Garcia still shows Open wounds from Irish heartaches
Masters champion Sergio Garcia yesterday revealed that he has never quite erased the memories of the hurt inflicted by his Open championship defeats to Pádraig Harrington and Rory McIlroy in 2007 and 2014.
The 37-year-old still rues a couple of key moments at Carnoustie 10 years ago when he lost in the playoff to Harrington, and three years ago at Hoylake where he shot 66 in the final round but ended up losing by two shots to the Holywood star.
His Major breakthrough at Augusta last April generated an outpouring of heartfelt congratulations for the Spaniard, who had suffered his fair share of Major championship heartbreak, but listening to Garcia's trip down memory lane at Royal Birkdale yesterday was a reminded of the fickle nature of sport, particularly golf at the highest level.
The Open Championship was the one he grew up dreaming of winning mainly because it was live on television and, unlike the American Majors, it was finished long before his parents' decrees on bedtime.
He had played in 10 Opens before 2007, when the destination of the Claret Jug came down to a duel between the Spaniard and Harrington at Carnoustie.
Garcia would have won in 72 holes if his par putt on the last hole didn't defy gravity and stay out, opening the door of Harrington's own Major breakthrough.
Seven years later he had a chance to get his hands on the big prize at Hoylake, but faltered on the last few holes, and McIlroy joined the list of champions.
So, if Garcia could take a 'mulligan' on the back nine on Sunday at Carnoustie and Hoylake against his Irish opponents, what would they be?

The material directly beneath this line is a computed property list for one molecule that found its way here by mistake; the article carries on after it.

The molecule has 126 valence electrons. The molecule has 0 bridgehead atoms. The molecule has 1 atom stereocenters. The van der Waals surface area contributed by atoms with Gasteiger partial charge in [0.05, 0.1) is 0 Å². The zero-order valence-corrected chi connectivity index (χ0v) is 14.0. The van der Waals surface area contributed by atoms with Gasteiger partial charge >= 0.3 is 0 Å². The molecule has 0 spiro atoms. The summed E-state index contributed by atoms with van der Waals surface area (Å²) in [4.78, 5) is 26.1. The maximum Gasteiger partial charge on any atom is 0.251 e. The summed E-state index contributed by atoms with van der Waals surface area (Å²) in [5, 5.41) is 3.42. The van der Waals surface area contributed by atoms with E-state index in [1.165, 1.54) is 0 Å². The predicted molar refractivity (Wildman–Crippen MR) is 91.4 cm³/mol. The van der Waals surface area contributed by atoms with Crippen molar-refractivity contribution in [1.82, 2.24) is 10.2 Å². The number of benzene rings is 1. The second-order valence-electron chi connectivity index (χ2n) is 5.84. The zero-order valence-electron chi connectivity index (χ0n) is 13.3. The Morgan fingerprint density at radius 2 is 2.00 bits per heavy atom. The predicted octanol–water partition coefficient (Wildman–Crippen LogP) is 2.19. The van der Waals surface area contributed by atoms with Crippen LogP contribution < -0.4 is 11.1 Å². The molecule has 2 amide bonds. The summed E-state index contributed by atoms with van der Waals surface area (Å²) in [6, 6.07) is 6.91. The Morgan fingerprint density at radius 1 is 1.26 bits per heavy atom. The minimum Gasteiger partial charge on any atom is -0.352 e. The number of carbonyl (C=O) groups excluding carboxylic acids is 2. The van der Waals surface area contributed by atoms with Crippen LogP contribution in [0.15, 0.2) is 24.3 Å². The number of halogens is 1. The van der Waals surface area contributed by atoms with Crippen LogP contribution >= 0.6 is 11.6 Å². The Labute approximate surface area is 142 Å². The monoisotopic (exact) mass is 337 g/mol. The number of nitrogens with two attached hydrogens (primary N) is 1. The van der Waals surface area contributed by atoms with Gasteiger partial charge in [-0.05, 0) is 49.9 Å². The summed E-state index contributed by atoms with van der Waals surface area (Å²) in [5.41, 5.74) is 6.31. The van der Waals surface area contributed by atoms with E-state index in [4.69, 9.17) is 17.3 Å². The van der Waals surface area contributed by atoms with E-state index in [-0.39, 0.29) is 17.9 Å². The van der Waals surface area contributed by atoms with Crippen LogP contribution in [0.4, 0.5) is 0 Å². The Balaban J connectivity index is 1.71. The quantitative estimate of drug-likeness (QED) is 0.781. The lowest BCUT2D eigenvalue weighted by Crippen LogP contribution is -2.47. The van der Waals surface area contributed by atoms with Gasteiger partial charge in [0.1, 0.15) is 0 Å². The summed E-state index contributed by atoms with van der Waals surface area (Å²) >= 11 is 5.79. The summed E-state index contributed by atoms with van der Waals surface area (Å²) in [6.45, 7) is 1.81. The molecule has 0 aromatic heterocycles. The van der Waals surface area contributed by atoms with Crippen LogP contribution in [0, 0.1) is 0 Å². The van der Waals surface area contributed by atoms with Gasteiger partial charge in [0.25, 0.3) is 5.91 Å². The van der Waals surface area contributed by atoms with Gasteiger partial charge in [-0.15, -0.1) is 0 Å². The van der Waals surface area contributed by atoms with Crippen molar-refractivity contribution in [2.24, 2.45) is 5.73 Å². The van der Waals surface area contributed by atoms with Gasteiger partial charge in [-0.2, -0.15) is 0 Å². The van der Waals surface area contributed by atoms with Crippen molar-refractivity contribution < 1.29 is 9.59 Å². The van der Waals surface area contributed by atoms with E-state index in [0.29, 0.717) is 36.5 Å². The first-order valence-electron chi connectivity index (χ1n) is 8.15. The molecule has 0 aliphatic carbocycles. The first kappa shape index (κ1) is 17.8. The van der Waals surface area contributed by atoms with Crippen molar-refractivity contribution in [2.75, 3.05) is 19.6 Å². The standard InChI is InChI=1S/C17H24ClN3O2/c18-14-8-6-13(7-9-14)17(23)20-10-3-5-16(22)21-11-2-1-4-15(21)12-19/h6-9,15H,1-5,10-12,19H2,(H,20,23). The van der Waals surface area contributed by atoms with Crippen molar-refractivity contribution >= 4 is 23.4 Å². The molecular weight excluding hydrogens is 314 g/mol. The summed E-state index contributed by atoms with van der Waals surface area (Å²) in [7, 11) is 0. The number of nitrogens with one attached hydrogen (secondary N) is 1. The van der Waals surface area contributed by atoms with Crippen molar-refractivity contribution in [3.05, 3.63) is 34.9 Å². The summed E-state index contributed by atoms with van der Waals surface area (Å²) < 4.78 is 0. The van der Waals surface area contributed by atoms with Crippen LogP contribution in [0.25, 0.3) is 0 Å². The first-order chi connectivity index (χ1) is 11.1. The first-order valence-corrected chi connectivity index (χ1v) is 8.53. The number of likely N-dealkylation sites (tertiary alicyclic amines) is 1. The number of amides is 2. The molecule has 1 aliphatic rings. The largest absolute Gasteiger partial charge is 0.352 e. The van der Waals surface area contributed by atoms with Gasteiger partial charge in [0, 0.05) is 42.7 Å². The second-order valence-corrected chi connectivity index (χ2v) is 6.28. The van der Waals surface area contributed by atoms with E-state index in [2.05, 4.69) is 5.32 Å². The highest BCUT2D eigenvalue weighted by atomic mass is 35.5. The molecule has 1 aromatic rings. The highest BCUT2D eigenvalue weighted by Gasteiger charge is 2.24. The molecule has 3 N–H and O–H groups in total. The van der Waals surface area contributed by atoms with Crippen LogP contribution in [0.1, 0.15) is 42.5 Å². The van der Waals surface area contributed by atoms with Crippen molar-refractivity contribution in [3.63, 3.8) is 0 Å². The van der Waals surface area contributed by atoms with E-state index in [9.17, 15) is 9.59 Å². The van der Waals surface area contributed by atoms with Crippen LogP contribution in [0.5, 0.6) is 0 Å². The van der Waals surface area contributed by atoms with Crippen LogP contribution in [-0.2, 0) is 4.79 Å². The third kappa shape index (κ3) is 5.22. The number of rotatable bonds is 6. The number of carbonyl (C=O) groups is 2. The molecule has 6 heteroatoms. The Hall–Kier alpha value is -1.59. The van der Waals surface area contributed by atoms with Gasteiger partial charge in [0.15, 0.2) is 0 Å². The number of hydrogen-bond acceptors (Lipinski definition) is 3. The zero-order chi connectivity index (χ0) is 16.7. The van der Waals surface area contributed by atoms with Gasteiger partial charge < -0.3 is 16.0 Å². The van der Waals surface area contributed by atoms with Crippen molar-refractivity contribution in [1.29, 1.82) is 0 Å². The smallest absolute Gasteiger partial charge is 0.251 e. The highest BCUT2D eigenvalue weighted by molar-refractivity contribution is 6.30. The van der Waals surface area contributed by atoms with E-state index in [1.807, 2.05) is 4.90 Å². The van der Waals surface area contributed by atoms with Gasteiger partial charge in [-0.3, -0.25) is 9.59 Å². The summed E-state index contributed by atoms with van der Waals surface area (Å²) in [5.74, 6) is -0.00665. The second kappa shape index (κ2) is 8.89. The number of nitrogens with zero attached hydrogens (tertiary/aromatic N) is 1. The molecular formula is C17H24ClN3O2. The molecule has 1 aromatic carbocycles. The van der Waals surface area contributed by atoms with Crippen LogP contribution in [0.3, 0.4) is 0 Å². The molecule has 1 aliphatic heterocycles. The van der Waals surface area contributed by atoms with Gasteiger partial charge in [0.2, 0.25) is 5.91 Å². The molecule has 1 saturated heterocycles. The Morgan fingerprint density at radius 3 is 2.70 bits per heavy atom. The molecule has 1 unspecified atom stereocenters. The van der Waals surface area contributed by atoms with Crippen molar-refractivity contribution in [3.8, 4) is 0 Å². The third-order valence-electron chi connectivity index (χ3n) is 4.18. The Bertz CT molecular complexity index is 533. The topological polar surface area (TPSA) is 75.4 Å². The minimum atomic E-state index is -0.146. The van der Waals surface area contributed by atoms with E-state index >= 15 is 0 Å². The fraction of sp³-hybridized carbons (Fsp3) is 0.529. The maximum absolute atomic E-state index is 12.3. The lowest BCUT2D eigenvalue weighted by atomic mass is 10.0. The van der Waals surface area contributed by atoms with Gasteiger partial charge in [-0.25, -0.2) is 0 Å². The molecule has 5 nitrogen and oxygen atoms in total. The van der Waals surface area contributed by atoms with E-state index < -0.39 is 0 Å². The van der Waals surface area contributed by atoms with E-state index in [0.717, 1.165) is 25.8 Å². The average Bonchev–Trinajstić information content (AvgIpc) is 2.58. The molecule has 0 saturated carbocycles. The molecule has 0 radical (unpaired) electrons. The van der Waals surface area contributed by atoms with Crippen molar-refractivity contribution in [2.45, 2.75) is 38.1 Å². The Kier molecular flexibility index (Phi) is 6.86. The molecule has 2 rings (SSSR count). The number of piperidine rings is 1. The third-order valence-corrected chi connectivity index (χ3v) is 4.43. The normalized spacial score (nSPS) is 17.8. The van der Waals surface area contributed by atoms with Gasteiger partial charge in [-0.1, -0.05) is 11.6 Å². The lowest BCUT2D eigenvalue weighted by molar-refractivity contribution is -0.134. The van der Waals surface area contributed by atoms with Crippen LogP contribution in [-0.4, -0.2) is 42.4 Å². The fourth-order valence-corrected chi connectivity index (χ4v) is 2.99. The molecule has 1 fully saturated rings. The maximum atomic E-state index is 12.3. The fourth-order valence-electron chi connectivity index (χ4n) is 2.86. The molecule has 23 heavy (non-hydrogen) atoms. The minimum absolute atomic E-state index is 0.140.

"I've gone through them in my head, and I think in '14, when Rory won, I probably would like to hit the tee shot again on the par-three (15th).
"I did finish birdie, par, birdie after that, but obviously I'd like to keep that finish there too," he said.
From his perspective, the 15th at Hoylake, a par-three that was rated as one of the easiest on the course, should have coughed up a birdie chance or at least a par, but Garcia hit his tee shot into a bunker, and took two to get out of the sand trap.
"I could take a mulligan on the putt (at 72nd). Maybe I could take a mulligan on the tee shot, try to hit more club and leave myself a shorter club in. And if we hit it in the bunker, we hit in the bunker.
"But I did what I thought was best both moments, and unfortunately they didn't work out," he said.
Ultimately it took 73 Majors for the big moment to arrive when Garcia eclipsed Olympic champion Justin Rose in a thrilling finish at Augusta.
At fifth in the world, and second in the Race To Dubai rankings, Garcia has every reason to feel optimistic about his chances at Birkdale.
"Like I said before, winning the Masters was amazing and it does give you a little bit of extra confidence and I've been having a very solid year, so all of those things are great.
"When we get there on Thursday morning on the first tee, the nerves will be there and that's not going to change because that's what drives us," he said.
"So we'll see how we're able to handle all of those."
Will he finally lay the Irish hoodoo this week? At least, Garcia seems to have buried the hatchet with Harrington after clearing the air at McIlroy's recent wedding.
They were hardly pals before 2007, but they have both spoken recently about a level of mutual respect between them.
"With all due respect, if I tried to be like Harrington it's probably not going to work for me, because our personalities are totally different.
"But I've always said, the patience that he has obviously helps. He's a hard worker. We all are, but he's probably even more.
"I saw last week he was coming back from injury and he had a good week, so obviously he must be excited about it. And it's a course where he won in 2008. So we'll see what we're both able to do throughout the week," said Garcia.